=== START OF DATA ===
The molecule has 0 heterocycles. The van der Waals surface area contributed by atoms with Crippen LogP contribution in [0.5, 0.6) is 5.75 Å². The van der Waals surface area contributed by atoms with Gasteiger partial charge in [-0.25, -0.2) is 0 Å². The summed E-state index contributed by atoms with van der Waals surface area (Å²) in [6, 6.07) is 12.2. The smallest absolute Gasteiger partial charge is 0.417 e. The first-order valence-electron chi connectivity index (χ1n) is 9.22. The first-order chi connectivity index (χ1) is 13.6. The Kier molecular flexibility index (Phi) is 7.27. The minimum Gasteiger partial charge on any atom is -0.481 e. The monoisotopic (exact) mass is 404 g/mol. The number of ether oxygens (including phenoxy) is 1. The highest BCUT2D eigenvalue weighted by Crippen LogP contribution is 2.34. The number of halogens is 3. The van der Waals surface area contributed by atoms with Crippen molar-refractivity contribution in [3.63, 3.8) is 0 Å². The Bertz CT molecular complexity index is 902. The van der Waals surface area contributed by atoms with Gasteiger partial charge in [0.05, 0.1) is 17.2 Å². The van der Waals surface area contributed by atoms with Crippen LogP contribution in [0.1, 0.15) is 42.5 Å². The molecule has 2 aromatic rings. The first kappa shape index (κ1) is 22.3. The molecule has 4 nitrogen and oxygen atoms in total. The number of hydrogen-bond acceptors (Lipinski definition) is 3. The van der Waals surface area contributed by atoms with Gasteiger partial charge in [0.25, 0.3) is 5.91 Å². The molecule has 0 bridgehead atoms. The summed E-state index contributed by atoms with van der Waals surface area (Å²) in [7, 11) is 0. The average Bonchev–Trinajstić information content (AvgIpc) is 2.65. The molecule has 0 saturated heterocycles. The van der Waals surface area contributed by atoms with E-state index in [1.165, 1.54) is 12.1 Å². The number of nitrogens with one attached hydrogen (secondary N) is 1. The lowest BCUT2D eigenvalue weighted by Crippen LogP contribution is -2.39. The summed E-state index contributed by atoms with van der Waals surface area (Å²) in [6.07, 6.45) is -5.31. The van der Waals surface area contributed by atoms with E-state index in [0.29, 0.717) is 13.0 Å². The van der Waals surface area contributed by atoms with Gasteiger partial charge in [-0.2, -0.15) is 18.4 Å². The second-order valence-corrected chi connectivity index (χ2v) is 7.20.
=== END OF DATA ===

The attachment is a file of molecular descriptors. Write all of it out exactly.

The molecule has 0 heterocycles. The van der Waals surface area contributed by atoms with Crippen LogP contribution in [0.5, 0.6) is 5.75 Å². The van der Waals surface area contributed by atoms with Gasteiger partial charge in [-0.25, -0.2) is 0 Å². The summed E-state index contributed by atoms with van der Waals surface area (Å²) in [6, 6.07) is 12.2. The smallest absolute Gasteiger partial charge is 0.417 e. The first-order valence-electron chi connectivity index (χ1n) is 9.22. The first-order chi connectivity index (χ1) is 13.6. The Kier molecular flexibility index (Phi) is 7.27. The minimum Gasteiger partial charge on any atom is -0.481 e. The monoisotopic (exact) mass is 404 g/mol. The number of ether oxygens (including phenoxy) is 1. The highest BCUT2D eigenvalue weighted by Crippen LogP contribution is 2.34. The number of halogens is 3. The van der Waals surface area contributed by atoms with Crippen molar-refractivity contribution in [3.63, 3.8) is 0 Å². The Bertz CT molecular complexity index is 902. The van der Waals surface area contributed by atoms with Gasteiger partial charge in [0.05, 0.1) is 17.2 Å². The van der Waals surface area contributed by atoms with Crippen LogP contribution in [0.1, 0.15) is 42.5 Å². The molecule has 2 aromatic rings. The first kappa shape index (κ1) is 22.3. The molecule has 4 nitrogen and oxygen atoms in total. The number of hydrogen-bond acceptors (Lipinski definition) is 3. The van der Waals surface area contributed by atoms with Gasteiger partial charge in [0.25, 0.3) is 5.91 Å². The molecule has 0 bridgehead atoms. The summed E-state index contributed by atoms with van der Waals surface area (Å²) in [7, 11) is 0. The average Bonchev–Trinajstić information content (AvgIpc) is 2.65. The molecule has 0 saturated heterocycles. The van der Waals surface area contributed by atoms with E-state index in [1.165, 1.54) is 12.1 Å². The number of nitrogens with one attached hydrogen (secondary N) is 1. The lowest BCUT2D eigenvalue weighted by Crippen LogP contribution is -2.39. The summed E-state index contributed by atoms with van der Waals surface area (Å²) in [6.07, 6.45) is -5.31. The van der Waals surface area contributed by atoms with E-state index in [0.29, 0.717) is 13.0 Å². The van der Waals surface area contributed by atoms with Gasteiger partial charge in [-0.2, -0.15) is 18.4 Å². The second-order valence-corrected chi connectivity index (χ2v) is 7.20.